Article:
Bringing diversity to the board table – and beyond

The underrepresentation of women on executive boards has garnered media attention in recent months.

What’s gained less attention are the striking benefits diverse boards bring to businesses, so we thought it was time to redress the balance.

In this issue, Professor Sucheta Nadkarni of Cambridge Judge Business School speaks to Ellen Rossiter about what diversity brings to the board table. Sucheta’s research focuses on how top management teams shape companies, why some firms outperform their rivals, and identifying the sources of their competitive advantage.

It is research that saw Sucheta invited to join the Cambridge Judge Business School in 2014 as the Sinyi Professor of Chinese Management, and she is now also Director of the Wo+Men’s Leadership Centre and Head of the Strategy & International Business subject group.

After studying for her master’s degree in India, Sucheta taught for some time, before moving to the University of Kansas to research her PhD. Sucheta then joined the faculty of the University of Nebraska-Lincoln, before becoming an Associate Professor at Drexel University in Philadelphia, Pennsylvania.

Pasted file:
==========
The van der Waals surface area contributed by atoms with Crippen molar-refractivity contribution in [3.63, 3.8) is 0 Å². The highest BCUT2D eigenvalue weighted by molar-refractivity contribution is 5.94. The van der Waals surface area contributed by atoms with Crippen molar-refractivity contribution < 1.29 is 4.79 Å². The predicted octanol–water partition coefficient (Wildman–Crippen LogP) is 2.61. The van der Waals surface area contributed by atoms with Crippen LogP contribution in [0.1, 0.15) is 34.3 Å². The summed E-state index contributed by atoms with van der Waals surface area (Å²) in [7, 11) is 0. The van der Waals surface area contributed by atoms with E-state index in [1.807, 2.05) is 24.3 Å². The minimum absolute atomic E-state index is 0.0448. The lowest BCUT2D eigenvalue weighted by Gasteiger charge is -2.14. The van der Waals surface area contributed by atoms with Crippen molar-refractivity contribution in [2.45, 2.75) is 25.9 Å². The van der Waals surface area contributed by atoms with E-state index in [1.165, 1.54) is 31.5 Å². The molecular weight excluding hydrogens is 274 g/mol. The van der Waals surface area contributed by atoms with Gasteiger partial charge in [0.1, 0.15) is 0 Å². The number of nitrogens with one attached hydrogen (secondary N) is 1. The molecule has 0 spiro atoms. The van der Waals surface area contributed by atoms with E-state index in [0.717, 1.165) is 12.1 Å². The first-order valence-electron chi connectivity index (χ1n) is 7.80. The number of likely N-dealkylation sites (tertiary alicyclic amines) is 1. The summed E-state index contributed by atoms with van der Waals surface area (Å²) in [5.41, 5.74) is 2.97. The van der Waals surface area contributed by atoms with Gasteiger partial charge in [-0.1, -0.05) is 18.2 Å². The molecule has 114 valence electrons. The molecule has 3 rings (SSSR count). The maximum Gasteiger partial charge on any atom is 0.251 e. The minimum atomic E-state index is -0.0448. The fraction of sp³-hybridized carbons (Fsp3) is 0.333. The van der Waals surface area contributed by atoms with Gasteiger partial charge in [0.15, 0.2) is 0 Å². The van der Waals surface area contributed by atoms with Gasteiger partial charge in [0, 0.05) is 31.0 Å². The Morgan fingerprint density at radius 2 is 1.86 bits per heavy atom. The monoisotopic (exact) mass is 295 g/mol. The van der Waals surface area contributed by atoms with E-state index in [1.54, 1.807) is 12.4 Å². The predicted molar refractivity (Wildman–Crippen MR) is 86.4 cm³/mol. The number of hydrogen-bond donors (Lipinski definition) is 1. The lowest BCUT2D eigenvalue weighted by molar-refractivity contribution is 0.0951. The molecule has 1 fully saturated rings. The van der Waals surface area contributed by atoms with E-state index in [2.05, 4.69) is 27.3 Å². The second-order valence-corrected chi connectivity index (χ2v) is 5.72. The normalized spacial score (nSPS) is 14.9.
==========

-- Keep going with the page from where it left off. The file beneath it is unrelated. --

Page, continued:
“There are many reasons it’s important that women are better represented on company boards,” explains Sucheta. “Companies are there to offer their products to the market and this market is very gender balanced.

“It’s not good for a company not to be well connected with their market and in effect to exclude 50% of that market. Recruiting women to corporate boards and top executive roles helps businesses reach key consumers and find the best people.

“There are a number of indicators that diverse boards perform better, from increased market share to better return on company assets, as well as turning around profitability more effectively. In addition, greater gender diversity improves board behaviour and governance, resulting in better preparation for meetings and better attendance at board meetings.

“There is also evidence to suggest that in challenging times, like during the banking crisis or when the oil price fell, companies with diverse boards outperform companies without them. Different people bring different perspectives to the table and in essence diverse boards make more robust decisions – and this is particularly telling when times are tough.

Whether we should be looking for gender differences in leadership styles and whether these differences do indeed exist is open to debate, but one academic who maintains they do is Professor Alice Eagly of Northwestern University.